A traditional Passover cleaning may conjure up images of a candle to search for chametz, a feather to sweep up bread crumbs and a spoon that serves as a small dustpan.
Though a kitchen might be kosher the rest of the year, when Passover comes, all bets are off. Some engage in a cleaning to make their kitchens kosher for Passover, but many others find it too difficult for practical or economic reasons.
“We don’t keep a lot of food in our kitchen because it is like a catering kitchen,” Congregation Rodeph Shalom Rabbi Eli Freedman said. “So there wouldn’t be any chametz. Sometimes we have some frozen challahs that we might have from a previous week. If we had extra challah, we’d get rid of those. But other than that, we don’t do the feather and the candle, that more traditional thing.”
Rodeph Shalom is one of many synagogues throughout the area that host community seders for Passover and that rely on a catering company to provide the food. Specifically, Rodeph Shalom uses Feast Your Eyes, Inc.
Beth Tikvah B’nai Jeshurun also has a catered seder. The synagogue often cooks using its kitchen throughout the rest of the year, but with the extra work involved during Passover, it goes with a catering company — Barclay Caterers — instead. The caterer also comes in and kashers the kitchen for Passover.
“It’s a lovely, lovely program, and we enjoy dinner together,” Executive Director Valarie Hurwitz said. “What’s nice about having a community seder is for those who cannot, or don’t, have a place to go on the second night, there is a place here at BTBJ.”
Leyv Ha-Ir~Heart of the City has its community seder catered by Little Pete’s Restaurant and Klein’s Supermarket. The seder is really only kosher for Passover-style, said Bobbi Cohen, chair of the seder committee. The committee made this decision because of the price of catering that was kosher for Passover versus what it would be for kosher-style.
“We contacted several kosher caterers, in addition to Little Pete’s who we’ve used before, and the prices for the kosher catering would have made it prohibitive for our members to attend,” Cohen said. “The price would have tripled.”
For the most part, congregants felt comfortable about this decision, said Cohen, who noted that this often has been the situation at past seders. Anyone who isn’t comfortable with it is welcome to bring their own food.
Congregation Mikveh Israel, an Orthodox synagogue, not surprisingly completely kashers its kitchen for Passover, a process which takes about a day and “follows Jewish law to the letter,” Rabbi Albert Gabbai said.
This includes making sure not only the kitchen but also the tools contain no chametz. The process for cleaning each part of the kitchen varies, based on the idea that the way the material absorbed the chametz is the way it is going to emit it. For example, the oven must be cleaned with a torch or other form of a very high temperature.
“The same process has been done since our grandmothers did Passover and our great-grandmothers and great-great-grandmothers,” Gabbai said. “The same principles have been applied, even with modern technology. For instance, they didn’t have microwaves, but we still use the same system of cleaning up things according to what the material is.”
As a Sephardic synagogue, Congregation Mikveh Israel serves dishes with kitniyot, like rice and beans, at its seders. But these dishes are kept separate out of respect for Ashkenazi Jews who typically refrain from eating those foods during the holiday.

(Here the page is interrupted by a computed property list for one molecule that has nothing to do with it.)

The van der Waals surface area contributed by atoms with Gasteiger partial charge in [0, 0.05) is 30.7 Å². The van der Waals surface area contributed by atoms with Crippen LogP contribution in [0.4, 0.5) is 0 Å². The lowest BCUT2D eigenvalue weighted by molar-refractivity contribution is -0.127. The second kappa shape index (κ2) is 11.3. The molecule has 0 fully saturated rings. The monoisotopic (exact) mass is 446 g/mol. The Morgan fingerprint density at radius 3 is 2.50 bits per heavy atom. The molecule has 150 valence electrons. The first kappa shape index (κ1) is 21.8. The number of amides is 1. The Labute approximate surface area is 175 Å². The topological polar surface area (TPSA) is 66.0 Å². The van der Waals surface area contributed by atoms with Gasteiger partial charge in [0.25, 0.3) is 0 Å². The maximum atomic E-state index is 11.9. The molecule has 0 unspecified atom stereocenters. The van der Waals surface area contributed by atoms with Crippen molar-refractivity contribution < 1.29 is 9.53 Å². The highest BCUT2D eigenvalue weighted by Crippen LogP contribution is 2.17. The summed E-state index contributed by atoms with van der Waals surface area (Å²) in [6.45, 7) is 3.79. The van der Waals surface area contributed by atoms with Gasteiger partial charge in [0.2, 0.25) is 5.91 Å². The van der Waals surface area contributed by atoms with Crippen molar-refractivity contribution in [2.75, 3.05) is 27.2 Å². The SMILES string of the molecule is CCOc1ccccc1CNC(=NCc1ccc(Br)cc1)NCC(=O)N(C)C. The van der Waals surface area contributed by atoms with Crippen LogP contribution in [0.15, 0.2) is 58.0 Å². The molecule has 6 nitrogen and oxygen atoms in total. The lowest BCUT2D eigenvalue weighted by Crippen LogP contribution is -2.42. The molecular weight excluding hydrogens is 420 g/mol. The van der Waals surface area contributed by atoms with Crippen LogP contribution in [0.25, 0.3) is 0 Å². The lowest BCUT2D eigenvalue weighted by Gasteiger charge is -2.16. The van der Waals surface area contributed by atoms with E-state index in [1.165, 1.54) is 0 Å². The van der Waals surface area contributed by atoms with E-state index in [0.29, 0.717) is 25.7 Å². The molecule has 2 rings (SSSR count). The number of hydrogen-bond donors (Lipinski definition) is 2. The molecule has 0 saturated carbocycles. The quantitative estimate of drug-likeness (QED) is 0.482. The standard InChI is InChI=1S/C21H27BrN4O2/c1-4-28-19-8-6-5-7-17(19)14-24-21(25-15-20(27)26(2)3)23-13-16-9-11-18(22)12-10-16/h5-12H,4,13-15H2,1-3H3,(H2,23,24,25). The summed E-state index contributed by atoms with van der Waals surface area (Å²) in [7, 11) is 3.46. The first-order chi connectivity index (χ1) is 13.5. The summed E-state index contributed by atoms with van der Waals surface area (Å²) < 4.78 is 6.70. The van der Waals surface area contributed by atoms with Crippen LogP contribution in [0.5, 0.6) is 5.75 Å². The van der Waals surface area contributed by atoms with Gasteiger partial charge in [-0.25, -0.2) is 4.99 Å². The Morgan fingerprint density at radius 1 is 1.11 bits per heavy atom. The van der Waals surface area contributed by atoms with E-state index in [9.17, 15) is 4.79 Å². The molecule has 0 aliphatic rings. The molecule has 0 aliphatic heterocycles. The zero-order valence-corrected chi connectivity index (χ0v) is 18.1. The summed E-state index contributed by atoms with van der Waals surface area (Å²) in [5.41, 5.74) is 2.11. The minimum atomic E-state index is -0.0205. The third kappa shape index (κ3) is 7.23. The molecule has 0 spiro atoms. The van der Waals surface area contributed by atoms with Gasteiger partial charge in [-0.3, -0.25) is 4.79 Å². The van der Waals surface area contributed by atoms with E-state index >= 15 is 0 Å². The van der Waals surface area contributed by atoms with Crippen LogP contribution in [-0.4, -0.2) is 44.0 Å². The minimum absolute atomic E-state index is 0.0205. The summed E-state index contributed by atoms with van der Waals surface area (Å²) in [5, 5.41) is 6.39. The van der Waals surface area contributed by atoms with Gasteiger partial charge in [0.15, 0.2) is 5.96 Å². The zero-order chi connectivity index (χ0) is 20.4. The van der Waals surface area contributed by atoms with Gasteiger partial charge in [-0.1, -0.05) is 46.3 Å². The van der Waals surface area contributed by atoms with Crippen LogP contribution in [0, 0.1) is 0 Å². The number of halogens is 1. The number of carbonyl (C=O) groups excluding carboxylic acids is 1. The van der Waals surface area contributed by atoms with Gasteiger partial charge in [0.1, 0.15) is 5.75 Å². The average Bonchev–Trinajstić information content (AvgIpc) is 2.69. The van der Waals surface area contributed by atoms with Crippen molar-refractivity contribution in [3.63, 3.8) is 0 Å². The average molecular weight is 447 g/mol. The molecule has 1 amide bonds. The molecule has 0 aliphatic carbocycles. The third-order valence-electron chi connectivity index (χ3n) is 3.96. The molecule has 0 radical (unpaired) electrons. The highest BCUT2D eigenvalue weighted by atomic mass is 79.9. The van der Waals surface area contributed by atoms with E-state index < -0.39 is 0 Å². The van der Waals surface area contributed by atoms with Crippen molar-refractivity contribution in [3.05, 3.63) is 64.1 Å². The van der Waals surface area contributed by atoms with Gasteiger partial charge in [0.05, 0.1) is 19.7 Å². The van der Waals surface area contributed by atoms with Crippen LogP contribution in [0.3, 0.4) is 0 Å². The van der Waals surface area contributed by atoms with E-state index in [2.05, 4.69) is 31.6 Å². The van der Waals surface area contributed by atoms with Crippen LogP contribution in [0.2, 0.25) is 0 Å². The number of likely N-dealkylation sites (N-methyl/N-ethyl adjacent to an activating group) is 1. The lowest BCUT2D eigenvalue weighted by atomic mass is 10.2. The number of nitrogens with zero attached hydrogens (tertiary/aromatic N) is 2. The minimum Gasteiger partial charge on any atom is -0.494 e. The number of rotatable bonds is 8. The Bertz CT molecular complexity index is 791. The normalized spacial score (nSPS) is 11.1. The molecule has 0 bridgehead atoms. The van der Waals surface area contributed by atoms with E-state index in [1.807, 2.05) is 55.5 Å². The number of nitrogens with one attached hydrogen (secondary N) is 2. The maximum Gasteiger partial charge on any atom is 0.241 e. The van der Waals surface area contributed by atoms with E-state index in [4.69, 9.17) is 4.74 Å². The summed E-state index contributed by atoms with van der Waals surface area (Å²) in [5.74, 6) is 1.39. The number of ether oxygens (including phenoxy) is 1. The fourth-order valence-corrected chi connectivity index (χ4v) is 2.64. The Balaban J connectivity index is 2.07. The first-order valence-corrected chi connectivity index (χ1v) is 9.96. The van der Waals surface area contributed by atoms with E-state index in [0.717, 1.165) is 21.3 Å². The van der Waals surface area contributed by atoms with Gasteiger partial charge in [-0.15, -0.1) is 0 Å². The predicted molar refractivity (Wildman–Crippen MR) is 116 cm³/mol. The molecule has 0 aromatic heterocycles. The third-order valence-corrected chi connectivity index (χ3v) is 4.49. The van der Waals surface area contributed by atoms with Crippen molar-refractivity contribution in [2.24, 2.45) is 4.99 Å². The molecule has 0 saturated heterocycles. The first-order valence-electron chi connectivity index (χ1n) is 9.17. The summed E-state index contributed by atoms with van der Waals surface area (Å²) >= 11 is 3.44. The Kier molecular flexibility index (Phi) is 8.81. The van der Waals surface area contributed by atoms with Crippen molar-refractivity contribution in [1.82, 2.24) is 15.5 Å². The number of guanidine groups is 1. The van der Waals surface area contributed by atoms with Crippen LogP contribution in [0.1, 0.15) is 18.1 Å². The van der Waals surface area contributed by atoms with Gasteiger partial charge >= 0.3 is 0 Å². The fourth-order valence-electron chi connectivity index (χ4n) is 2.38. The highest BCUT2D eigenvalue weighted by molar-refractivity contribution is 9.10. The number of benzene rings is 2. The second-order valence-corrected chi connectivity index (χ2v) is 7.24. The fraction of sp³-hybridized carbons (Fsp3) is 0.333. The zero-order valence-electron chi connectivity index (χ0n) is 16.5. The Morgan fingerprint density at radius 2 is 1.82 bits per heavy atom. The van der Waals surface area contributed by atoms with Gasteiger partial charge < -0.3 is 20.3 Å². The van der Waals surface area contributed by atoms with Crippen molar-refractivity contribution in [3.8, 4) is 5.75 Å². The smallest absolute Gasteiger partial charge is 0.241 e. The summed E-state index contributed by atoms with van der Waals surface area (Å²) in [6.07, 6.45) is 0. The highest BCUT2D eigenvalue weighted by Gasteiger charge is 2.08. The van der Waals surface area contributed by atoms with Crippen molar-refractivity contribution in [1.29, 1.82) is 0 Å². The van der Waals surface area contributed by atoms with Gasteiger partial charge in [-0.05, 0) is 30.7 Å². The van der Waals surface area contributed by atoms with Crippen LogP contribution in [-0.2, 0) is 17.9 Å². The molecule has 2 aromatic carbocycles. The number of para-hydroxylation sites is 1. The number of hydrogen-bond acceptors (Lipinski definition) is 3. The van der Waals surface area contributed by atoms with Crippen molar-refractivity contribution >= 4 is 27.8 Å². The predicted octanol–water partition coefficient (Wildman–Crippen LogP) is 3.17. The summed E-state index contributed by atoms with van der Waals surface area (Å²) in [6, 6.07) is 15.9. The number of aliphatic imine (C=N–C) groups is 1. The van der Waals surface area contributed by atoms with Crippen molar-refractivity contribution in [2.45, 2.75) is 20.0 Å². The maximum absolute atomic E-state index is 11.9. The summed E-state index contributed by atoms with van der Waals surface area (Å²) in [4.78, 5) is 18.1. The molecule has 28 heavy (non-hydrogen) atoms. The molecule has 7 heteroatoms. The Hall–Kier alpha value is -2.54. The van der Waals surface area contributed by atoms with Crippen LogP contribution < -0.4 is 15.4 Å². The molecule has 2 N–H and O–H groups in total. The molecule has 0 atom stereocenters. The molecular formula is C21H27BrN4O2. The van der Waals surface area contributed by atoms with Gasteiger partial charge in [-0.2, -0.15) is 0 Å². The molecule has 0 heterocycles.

Unlike Mikveh Israel, local kosher bakeries, such as Homemade Goodies by Roz, Cramer’s Bakery and Lipkin and Sons Bakery, operate more kosher for Passover-style than truly kosher for Passover. Prior to the holiday, they bake kosher products and use kosher for Passover ingredients like matzah meal, matzah cake meal and potato starch, but they do not kasher their kitchens for the holiday.
Homemade Goodies by Roz has a special Passover menu that includes matzah meal cookies, matzah brittle and flourless chocolate cake. But the foods, while kosher, are not kosher for Passover. It’s also not open during the holiday.
“It’s very costly [to kasher the kitchen for Passover],” owner Roz Bratt said. “You just can’t make that money back. It’s usually large, commercial bakeries that have a specific place where it’s strictly for Passover.”
Bratt said that her bakery is quite busy ahead of Passover because many people in the area only keep kosher for Passover-style.
At Lipkin and Sons, General Manager Becky Seiger said they put up a sign letting customers know that though the bakery is kosher, it’s not kosher for Passover. They add Passover favorites to their menu like flourless macaroons and railroad cake, but they don’t bake these in a kosher for Passover kitchen.
“We are very upfront,” Seiger said. “We don’t mislead anyone.”
In addition to synagogues and bakeries, community centers also have kitchens and make decisions about what to do with them in preparation for Passover.
KleinLife, which hosts Passover seders and provides meals for the elderly through its home-delivered meals program and a partnership with Philadelphia Corporation for Aging, completely scrubs its kitchen, Kitchen Coordinator Ben Toledano said. They also use specific utensils exclusively for the holiday, cover the tables and have Betty the Caterer bring in double-wrapped kosher for Passover food.
At home, he personally cleans his kitchen for Passover. He dips silverware into boiling water and takes advantage of his self-cleaning oven.
“[Keeping kosher for Passover has] been passed down from generation to generation,” Toledano said. “It’s how I grew up. It’s important to keep the tradition going, from the previous generation to my generation to the next generation.”